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he would not enjoy the services of the best people working for him. distracted by the lights that assailed him. underappreciated features of his character are his , andnformity, skepticism openness to criticism. he rejected many of the conventional values of his own time and place. he was a singularly unconventional person. " from william lee miller, which you have in your hand out, he "talks of hostility to indians, lincoln resisted it. the west when supported andrew jackson, lincoln supported -- in a political party with a strong native undercurrent, lincoln rejected that prejudice. ,n a southern flavored setting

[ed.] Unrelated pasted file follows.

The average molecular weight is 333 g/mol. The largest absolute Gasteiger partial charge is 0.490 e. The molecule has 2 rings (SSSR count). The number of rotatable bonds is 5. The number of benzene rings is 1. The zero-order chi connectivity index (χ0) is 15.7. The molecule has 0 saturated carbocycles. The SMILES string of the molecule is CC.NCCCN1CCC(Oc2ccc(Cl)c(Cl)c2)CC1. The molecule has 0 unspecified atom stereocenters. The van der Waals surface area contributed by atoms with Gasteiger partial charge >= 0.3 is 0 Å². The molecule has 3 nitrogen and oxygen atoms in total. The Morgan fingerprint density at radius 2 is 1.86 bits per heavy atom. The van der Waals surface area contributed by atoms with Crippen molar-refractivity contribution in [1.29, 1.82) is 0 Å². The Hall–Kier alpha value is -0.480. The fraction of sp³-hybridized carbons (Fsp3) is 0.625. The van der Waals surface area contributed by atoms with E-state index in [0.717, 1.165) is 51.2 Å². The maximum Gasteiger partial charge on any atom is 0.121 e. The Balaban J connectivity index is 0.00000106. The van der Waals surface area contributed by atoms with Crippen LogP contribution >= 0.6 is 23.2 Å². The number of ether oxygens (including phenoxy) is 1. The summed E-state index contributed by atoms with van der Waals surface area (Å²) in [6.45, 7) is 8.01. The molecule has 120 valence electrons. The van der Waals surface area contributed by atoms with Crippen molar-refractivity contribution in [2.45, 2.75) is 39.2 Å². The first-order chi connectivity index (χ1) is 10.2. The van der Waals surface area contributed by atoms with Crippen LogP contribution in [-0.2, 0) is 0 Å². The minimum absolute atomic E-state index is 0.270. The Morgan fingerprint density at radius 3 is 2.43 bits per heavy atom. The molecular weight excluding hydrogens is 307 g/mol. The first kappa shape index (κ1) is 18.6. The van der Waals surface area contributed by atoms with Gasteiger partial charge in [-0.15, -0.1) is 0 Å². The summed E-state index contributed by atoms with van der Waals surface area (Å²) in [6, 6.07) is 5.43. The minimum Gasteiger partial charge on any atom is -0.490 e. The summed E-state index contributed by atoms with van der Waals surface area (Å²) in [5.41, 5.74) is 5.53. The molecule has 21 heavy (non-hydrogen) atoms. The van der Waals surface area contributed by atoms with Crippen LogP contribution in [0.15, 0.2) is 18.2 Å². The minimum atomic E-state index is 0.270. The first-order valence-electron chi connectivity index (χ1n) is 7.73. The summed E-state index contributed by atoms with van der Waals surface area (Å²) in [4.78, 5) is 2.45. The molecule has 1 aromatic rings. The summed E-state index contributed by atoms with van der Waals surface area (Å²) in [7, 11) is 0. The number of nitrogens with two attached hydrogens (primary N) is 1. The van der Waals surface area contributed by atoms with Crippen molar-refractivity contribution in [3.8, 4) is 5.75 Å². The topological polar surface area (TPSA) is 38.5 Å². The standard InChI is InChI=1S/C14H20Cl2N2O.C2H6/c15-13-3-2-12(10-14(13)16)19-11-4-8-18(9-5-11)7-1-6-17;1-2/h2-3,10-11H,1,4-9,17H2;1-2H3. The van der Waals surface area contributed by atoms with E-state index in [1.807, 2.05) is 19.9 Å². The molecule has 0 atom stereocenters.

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lincoln i was opposed it. in a white world with strong racial antipathies, lincoln was generous to blacks. in an environment different from education, lincoln cared about it intensely. in a family active in church, lincoln abstained. when evangelical christianity permeated the western frontier, lincoln raised questions and gave different answers than his eighbors." lincoln was skeptical that the common prejudices of his own time and place, including very strong racial prejudices against african-americans. when he alluded to those prejudices, said they may or may not be well-founded. he never specifically endorsed the common the you that whites were intellectually and morally superior to blacks. endorsed the common view that whites were intellectually and morally superior to blacks. lincoln reluctantly permitted black soldiers to serve in the